A trio of planets orbiting a sun-like star has the most similar layout to our solar system yet seen.
The discovery supports the idea that planets emerge from relatively flat discs of material encircling stars and, at first, orbit neatly in the same plane, just as our eight planets circle the sun. This long-held notion has recently been called into question by a haul of planetary systems with wildly skewed orbits.
Most of these chaotic systems contain hot Jupiters, massive gas giants that circle their stars in a tight embrace. These behemoths frequently have dramatically tilted and sometimes even backward orbits. The big question is whether hot Jupiters form from slanted discs of material or if the planets scatter into odd positions when a tidy system is somehow disrupted by gravitational interactions among its multiple worlds.
Using data from NASA’s Kepler space telescope, a team led by Roberto Sanchis Ojeda of the Massachusetts Institute of Technology examined a star system called Kepler 30 and measured how well the planets’ orbits line up with the star’s rotational plane, something known as obliquity.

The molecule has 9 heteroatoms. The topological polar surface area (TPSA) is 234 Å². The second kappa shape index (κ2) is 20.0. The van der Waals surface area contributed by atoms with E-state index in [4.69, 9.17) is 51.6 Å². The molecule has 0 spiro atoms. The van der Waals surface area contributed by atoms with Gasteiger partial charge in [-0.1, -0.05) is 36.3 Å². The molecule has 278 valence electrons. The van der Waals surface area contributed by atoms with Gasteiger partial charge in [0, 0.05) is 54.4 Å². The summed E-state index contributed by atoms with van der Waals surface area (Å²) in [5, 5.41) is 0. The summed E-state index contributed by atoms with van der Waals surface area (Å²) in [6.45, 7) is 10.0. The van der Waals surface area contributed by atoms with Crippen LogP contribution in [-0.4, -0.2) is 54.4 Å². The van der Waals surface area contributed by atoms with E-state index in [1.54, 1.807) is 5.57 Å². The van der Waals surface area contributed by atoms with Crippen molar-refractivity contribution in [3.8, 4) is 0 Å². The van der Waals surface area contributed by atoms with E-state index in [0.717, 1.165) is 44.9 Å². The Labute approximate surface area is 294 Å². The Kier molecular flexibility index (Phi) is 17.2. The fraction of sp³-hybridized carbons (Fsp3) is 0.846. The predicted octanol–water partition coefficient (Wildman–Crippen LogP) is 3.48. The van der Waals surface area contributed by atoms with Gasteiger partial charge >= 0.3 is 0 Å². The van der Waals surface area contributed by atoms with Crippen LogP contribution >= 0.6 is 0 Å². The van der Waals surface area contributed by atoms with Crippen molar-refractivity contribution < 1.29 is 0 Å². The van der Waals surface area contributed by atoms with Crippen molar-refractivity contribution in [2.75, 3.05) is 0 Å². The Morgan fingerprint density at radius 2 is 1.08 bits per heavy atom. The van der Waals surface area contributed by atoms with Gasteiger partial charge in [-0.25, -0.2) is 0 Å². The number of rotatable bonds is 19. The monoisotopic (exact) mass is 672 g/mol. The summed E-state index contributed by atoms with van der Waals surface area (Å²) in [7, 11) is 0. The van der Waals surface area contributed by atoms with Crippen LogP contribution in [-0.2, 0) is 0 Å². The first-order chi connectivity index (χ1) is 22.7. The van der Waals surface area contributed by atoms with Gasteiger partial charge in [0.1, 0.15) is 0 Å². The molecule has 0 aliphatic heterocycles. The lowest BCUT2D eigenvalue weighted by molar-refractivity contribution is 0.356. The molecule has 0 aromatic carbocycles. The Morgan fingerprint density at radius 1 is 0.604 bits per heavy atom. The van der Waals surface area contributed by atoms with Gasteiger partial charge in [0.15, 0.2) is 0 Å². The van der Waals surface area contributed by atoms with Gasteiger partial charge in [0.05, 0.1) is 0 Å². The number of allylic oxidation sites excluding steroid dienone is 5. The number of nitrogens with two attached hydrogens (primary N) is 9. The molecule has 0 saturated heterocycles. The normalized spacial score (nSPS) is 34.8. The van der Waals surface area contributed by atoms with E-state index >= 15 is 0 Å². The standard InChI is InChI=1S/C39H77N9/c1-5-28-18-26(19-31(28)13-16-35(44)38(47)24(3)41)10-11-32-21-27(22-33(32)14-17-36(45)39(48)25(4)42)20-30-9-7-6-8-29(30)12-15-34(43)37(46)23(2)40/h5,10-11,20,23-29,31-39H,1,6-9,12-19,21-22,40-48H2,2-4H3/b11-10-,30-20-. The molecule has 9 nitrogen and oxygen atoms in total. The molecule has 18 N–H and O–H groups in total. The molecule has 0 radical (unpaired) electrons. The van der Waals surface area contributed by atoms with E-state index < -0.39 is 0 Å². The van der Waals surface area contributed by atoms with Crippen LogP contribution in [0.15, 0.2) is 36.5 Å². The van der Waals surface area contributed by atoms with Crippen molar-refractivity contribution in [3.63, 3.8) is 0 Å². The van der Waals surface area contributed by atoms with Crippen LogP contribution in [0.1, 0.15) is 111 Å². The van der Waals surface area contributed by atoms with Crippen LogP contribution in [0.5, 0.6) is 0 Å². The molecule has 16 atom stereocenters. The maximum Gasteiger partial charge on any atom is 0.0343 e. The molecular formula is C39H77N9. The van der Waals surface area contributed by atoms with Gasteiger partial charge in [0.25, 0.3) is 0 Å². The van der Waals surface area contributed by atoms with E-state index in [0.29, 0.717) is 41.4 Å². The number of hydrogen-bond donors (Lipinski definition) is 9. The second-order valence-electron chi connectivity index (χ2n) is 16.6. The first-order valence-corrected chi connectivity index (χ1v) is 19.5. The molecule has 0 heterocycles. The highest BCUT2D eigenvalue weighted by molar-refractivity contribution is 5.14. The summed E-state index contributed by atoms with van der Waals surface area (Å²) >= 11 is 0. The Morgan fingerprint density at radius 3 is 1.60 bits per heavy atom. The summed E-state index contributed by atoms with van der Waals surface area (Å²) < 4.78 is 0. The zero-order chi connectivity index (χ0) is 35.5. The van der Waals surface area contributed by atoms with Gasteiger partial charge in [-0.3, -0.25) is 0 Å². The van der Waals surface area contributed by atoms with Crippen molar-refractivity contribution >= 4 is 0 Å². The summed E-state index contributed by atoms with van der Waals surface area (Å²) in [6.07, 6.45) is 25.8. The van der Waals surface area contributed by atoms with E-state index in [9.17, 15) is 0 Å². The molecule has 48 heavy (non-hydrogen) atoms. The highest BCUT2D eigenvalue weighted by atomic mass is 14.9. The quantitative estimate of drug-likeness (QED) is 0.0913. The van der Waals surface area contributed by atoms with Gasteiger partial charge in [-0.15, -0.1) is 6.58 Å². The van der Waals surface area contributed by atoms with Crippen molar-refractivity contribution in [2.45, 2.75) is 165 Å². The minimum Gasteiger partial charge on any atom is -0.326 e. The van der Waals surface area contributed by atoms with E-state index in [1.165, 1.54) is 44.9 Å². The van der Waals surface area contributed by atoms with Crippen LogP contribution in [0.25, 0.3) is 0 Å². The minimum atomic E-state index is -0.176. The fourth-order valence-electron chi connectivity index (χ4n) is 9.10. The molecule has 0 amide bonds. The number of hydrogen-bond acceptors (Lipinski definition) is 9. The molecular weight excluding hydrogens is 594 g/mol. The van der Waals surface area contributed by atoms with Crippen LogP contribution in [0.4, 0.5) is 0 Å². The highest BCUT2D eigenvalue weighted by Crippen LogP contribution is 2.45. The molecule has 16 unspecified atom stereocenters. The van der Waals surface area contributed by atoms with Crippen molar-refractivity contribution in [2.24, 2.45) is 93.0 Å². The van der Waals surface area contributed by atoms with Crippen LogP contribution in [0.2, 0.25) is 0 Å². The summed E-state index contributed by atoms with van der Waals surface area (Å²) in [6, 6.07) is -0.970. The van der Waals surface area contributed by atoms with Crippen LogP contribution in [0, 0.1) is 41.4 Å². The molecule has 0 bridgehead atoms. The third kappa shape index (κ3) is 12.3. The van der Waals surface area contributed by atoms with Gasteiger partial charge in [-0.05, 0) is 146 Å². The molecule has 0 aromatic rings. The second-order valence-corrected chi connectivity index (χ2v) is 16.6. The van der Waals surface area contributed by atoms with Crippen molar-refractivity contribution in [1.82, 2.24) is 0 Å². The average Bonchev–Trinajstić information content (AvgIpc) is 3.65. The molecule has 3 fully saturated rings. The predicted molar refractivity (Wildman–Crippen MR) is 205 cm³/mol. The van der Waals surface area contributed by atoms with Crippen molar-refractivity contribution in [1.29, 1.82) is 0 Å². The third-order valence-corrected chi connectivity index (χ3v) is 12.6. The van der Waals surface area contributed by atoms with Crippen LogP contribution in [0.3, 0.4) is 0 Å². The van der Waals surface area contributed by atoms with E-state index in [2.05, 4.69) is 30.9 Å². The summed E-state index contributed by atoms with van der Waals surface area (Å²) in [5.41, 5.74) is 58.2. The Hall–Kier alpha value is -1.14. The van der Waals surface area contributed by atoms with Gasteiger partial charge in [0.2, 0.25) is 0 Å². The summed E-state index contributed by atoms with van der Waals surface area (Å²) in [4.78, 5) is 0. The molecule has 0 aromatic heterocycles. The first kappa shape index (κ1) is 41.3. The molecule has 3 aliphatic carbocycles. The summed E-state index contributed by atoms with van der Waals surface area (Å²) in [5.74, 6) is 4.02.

They found that the orbits of all three planets nearly align with the star’s equator (Nature, DOI: 10.1038/nature11301). The planets are about four, nine and 12 times the size of Earth and circle far enough from their star that none is considered a hot Jupiter.
Finding more aligned systems free of hot Jupiters would suggest that games of planetary pinball are the primary cause of planets in skewed orbits, say the authors. That would back the idea "that wild, scattered systems are in the minority", says Matthew Payne of the University of Florida, Gainsville, who wasn’t on the team.